2

I think that Visual Studio is a great product! I find the Arduino IDE is limited in its features. For example the Arduino IDE does not have:

  • Code prediction
  • Error highlighting
  • Previews of #define values
  • Peek at code definition
  • Jump to code definition
  • and many more...

Since the Arduino ino & pde file types are basically C++, Can I use the Visual Studio IDE instead of Arduino IDE?

To be considered as a replacement, Visual Studio must be able to:

  • Save & open ino & pde files.
  • Compile my code.
  • Download my code.
  • Use existing/custom libraries from the Arduino IDE.
  • Detect and display an Arduino project.

I would consider these features as a bonus:

  • Arduino board selection.
  • Debugging
    • Variable watch window
    • Breakpoints
    • Step through code
  • Simulation
  • Open the Arduino Examples
  • Automatic board detection
  • Serial Monitor
  • This question is similar but different to arduino.stackexchange.com/questions/4354 I am after all options available, using any method. – sa_leinad Apr 27 '16 at 16:03
  • Atmel Studio deserves mention here. It's based on the Visual Studio shell, has top debugging support if using something like ATMEL-ICE and is the official way to program Atmel chips. Downside? It's clunky with Arduino API. – Malachi May 27 '16 at 19:29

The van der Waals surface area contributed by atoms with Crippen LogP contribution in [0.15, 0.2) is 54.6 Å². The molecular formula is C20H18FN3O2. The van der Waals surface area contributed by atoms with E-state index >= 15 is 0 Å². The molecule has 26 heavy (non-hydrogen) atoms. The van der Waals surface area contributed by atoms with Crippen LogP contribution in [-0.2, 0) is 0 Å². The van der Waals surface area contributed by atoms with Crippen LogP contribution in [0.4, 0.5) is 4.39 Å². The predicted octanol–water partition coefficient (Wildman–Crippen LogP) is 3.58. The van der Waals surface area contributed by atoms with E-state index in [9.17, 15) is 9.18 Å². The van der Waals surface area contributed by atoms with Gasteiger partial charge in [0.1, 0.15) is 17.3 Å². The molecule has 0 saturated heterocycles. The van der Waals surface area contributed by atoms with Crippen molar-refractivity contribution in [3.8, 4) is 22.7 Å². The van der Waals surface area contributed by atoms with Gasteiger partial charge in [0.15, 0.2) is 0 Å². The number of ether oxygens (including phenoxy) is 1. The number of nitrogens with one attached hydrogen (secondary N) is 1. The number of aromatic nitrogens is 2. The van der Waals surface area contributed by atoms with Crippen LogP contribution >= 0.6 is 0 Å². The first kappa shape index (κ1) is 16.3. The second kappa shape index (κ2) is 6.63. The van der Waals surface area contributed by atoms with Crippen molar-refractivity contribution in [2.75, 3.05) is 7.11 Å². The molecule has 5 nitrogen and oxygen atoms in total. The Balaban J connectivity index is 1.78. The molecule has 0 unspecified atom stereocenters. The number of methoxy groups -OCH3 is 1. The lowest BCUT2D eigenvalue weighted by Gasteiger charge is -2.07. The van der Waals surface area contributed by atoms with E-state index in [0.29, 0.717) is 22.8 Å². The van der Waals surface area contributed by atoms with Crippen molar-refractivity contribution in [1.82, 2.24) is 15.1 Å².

5

I only use Visual Studio for Arduino programming. Arduino Plugin for Visual Studio

  • This really ought to be the accepted answer. VisualGDB would be your go-to for "real" debugging, but unlikely it works with base Arduino Uno. – Malachi May 27 '16 at 19:22
2

Atmel Studio 7 which is built with Visual Studio. Google "Atmel Studio 7" or click here. It has everything you want and it's released by the company that makes the atmega328 your Arduino is built on.

-1

It's not exactly what you are asking, but maybe you would be willing to consider a solution based on Eclipse?

Eclipse has the advantage of being cross platform, so you can have the same experience no matter what your OS might be.

Although, for the sake of completeness, almost all you mentioned can be done even with vim, if adequately configured. But I wouldn't recommend it as first choice, if you have never used it before.

  • 1
    I use Eclipse and Visual Studio on an almost daily basis for my job. Although there are a few nice things I like about Eclipse, and even CodeBlocks, Visual Studio is by far a more polished product. – sa_leinad Apr 27 '16 at 16:19
  • Different strokes ... I'm happy with vim :-) About debugging, you will need something more than an IDE. You need an ICE or equivalent. I have the AVR dragon (atmel.com/tools/AVRDRAGON.aspx) and it works nicely with ddd + gdb, but it can be made to work also with eclipse, iirc. If you want a windows based solution, I suggest you to check the Atmel site. Most likely they do support primarily windows and you can start from there, to pick the debugger, based on what is available/recommended. – Igor Stoppa Apr 27 '16 at 16:24

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